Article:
18. That judgment has been given against the Bulgarian Embassy for ejectment and recovery of possession of the premises in dispute for nonpayment of rent and accumulated areas of rent.”
From the above facts it is clear that 5th interested party was basing on the non-existing judgment of Abada J to seek the orders he prayed the court for. This is a clear instance of placing something on nothing and as Lord Denning said in Mcfoy v United Africa Co. Ltd  3 All ER 1169. PC;
“You cannot put something on nothing and expect it to stay there. It will collapse”
See also Mosi v Bagyina  1GLR 337.
The 5th interested party was well aware of the fact that the judgment in his favour in Suit No. BC 285/07 had been set aside and the impression we get is that the application for mandamus was calculated to undermine the judgment of the Court of Appeal and overreach that court. The processes filed in this application show that 5th interested party has filed an appeal against the decision of the Court of Appeal to this court and that is the proper course of conduct that a party in 5th interested party’s position can embark upon.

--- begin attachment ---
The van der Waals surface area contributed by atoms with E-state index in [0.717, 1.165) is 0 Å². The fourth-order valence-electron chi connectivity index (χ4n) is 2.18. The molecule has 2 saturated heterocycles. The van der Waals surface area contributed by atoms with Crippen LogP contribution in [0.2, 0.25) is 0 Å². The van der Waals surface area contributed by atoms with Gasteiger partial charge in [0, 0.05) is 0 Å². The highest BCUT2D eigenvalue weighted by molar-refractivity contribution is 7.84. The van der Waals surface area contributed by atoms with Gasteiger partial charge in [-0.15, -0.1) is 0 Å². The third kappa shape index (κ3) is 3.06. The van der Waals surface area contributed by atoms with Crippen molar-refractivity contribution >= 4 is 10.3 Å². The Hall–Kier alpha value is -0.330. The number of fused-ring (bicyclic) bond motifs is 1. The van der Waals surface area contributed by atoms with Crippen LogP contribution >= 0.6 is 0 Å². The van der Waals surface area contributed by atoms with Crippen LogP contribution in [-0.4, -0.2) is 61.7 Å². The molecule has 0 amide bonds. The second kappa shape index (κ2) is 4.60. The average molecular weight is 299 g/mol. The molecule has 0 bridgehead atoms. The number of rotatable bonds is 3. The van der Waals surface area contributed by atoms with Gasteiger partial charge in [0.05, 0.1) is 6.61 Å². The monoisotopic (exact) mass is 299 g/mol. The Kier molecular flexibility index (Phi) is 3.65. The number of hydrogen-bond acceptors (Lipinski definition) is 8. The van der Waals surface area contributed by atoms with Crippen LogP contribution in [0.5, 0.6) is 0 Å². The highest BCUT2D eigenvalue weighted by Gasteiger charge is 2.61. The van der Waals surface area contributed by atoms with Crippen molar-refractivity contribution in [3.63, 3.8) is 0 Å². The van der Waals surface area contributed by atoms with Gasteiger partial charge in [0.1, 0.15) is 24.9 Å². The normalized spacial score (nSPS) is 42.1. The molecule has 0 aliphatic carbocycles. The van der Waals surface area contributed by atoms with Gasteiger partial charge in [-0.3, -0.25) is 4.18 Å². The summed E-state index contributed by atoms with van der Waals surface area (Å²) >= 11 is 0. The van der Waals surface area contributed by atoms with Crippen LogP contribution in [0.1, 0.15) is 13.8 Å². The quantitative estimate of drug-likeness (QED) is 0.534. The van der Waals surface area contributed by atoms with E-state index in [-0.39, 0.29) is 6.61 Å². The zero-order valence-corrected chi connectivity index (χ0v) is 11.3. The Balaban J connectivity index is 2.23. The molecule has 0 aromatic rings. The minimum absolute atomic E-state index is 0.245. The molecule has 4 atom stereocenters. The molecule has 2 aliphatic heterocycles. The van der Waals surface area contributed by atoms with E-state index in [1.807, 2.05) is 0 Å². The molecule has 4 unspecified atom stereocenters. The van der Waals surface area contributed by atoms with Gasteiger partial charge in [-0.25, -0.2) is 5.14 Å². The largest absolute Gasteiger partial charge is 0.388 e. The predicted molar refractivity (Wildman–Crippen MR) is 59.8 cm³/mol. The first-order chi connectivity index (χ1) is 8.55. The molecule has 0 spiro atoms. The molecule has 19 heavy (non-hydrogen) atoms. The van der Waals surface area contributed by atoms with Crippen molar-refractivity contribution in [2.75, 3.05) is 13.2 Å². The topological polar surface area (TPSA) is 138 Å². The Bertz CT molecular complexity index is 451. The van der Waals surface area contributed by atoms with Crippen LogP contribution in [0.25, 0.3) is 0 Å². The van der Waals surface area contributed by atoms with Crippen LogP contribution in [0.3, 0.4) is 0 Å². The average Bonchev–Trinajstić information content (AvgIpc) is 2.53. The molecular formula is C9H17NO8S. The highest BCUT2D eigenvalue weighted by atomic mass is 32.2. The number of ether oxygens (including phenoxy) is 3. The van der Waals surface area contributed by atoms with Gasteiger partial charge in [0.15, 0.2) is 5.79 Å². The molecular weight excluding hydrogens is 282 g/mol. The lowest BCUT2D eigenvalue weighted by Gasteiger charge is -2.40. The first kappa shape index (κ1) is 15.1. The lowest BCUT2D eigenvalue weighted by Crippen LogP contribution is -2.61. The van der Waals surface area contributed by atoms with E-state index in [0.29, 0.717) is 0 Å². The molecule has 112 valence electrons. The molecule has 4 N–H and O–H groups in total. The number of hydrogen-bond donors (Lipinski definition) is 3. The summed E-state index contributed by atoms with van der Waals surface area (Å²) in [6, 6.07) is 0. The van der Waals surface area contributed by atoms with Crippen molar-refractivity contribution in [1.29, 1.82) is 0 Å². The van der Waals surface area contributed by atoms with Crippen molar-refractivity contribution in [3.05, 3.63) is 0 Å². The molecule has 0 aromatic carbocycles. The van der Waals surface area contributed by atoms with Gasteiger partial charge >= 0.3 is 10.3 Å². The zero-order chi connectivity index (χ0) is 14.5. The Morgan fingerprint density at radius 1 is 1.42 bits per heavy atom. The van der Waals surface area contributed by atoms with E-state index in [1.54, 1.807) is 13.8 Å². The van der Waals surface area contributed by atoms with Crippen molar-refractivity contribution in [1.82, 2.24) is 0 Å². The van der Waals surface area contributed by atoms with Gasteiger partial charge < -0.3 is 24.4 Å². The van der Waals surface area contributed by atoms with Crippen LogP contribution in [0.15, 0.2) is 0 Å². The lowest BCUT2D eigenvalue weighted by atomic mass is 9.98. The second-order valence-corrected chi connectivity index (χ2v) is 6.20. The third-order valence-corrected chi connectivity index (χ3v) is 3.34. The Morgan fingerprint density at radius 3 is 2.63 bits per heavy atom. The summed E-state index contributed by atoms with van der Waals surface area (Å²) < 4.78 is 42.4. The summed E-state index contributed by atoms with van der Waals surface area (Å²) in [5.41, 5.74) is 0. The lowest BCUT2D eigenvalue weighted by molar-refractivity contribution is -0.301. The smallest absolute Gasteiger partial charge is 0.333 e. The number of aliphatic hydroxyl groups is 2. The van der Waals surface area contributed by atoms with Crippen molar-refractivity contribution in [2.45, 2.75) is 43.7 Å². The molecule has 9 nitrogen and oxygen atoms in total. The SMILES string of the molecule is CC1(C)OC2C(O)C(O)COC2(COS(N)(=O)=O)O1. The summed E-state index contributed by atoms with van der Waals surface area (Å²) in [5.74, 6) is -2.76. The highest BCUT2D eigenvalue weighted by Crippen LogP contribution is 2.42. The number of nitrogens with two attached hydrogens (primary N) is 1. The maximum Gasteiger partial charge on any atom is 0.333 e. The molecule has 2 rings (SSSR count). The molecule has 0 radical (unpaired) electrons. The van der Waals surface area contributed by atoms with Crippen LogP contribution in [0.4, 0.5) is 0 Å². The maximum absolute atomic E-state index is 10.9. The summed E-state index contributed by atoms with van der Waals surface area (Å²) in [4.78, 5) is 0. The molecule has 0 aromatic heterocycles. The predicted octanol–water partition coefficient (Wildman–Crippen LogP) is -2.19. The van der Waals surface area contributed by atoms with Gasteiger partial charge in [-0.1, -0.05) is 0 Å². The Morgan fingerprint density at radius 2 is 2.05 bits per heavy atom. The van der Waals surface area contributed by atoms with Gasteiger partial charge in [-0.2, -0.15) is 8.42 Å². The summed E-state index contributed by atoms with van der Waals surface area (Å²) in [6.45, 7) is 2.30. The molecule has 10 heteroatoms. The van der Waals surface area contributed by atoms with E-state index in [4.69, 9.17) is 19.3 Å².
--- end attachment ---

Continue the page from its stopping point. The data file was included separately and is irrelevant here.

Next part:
It has long been settled in this court that the fact that a person has appealed against a decision does not preclude him from applying for that decision to be quashed under the supervisory jurisdiction of this court conferred by Article 132 of the 1992 constitution. In the case of Republic v. High Court, Cape Coast; Ex parte Ghana Cocoa Board (Apotoi III Interested Party)  SCGLR 603 at 612 Dr. Date-Bah JSC. Stated as follows:
“It is no answer to this want of jurisdiction to argue, as does the interested party’s counsel, that certiorari is a discretionary remedy and that because the applicant has filed an appeal against Ayimeh J’s refusal to set aside the garnishee order, this court should dismiss the application. The right to appeal from the High Court to the Court of Appeal and the right to apply for the exercise of the supervisory jurisdiction of this court are both constitutional rights and I see nothing in the constitutional provisions governing these rights that makes them mutually exclusive. In particular, the supervisory jurisdiction is conferred in article 132”
See also the case of Republic v. High Court Accra; Ex parte Komley Adams  1SCGLR 111
The interested parties in this case have argued that the applicant is out of time and that they ought to have filed the application within ninety days of the decision being sought to be quashed; that is within ninety days from 1st September, 2014. It does appear as if counsel for the interested parties have not taken note of the change in the rules of this court with regard to the supervisory jurisdiction of the court.